Selective Breeding: The Difference in Dog Breeds

Most people can name a dozen different dog breeds. Yet most people cannot name what those dog breeds were bred to do- or indeed, why different breeds exist at all.

For over two decades I have been transfixed by genetics; particularly the manifestations present within domesticated dogs. More than any other species, the domestic dog has been honed into hundreds of breeds with distinct traits.

I began teaching canine training classes when I was fourteen. Many clients expressed surprise or frustration their dog behaves so differently than their last. This is, I believe, due to an innate human belief that dogs are dogs are dogs, and that breeds are variations primarily of appearance, rather than function. While the reasons dogs end up in shelters are diverse, I believe a lack of education on the traits, temperaments, and needs of breeds are one of the leading factors.

Consider a genetic span; two years for a dog, twenty for a human. For over ten-thousand years we have lived alongside dogs, and bred them, and many modern breeds- particularly sheepdogs- can trace their lineage to herding dogs bred thousands of years ago. Dogs selected for their ability to gather livestock, yet devoid of the instinct to kill livestock. Generation after generation, honed to a particular role. Watch videos of dogs herding online. Now consider your dog- or any dog. If your dog is not a herding breed, in all likelihood she will find a herd of sheep fascinating to sniff and bother, yet it will virtually never occur to her to gather or herd them anywhere. Yet for thousands of years- including today- the instinct of a sheepdog to move livestock is essential to countless farmers.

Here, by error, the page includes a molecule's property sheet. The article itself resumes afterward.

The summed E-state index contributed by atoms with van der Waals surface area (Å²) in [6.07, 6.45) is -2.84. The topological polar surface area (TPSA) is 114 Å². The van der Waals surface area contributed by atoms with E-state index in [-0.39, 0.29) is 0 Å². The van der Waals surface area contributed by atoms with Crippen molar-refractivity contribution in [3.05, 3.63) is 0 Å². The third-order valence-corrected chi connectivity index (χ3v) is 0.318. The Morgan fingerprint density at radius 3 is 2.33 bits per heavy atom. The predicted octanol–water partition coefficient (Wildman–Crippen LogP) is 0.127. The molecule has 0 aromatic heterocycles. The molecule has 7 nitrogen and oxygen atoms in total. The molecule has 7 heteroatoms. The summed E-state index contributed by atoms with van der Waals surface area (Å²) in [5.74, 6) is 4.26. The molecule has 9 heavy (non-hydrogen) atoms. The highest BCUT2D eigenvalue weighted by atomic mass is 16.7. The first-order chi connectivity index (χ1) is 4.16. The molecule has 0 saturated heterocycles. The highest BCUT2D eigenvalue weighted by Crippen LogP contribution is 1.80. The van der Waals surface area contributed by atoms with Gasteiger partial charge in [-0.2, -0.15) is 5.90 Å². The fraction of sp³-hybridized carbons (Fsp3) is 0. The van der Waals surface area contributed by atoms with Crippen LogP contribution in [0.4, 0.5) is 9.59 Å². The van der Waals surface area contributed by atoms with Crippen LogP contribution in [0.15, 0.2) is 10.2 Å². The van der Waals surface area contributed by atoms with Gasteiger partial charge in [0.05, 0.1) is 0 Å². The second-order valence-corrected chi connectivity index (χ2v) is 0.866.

It is, then, inborn traits, drives, and temperament which make a breed a breed. Aesthetic appearance is functional- consider the webbed feet of a Retriever- yet aside from the role it plays in assisting the dog in performing his job, it is merely window-dressing.

There is reason sighthounds chase small prey, Retrievers will drop dead before giving up on the tennis ball, and terriers will burrow below a shed and wait out a mouse for days. It’s instinct. And dogs were bred for a job because they loved it- and most continue to love it- to this day. Nearly all problems dog owners encounter relating to behavior have some basis in breeding- aggression is a byproduct of inadequate socialization and genes, as is barking, as even is the tendency to jump six feet in the air and accidentally kill grandma.

When visiting a rescue, or considering a potential breed for your family, it’s useful to know you prefer a small, longhaired dog. It’s even more helpful to know what will make you hang yourself off the freeway. If you live in an apartment, a dog that barks incessantly probably isn’t wise. If your weight makes you liable to blow away in a strong breeze, a dog bred to pull sleds is not a great pick. All dogs require training and socialization, and yes, there are aggressive dogs in every breed, and any dog can be aggressive, but as a general rule of thumb, if you want a dog who will be friendly to everyone and can visit a nursing home or preschool, certain breeds are better than others.

So when choosing a dog, consider not form but function. While one follows the other, reversing the two, when choosing a dog, can lead to a sticky situation.

Stay tuned for the next article in the series- whether a dog is right for you (at least, for now), and how to find the breed(s) that are right for your family.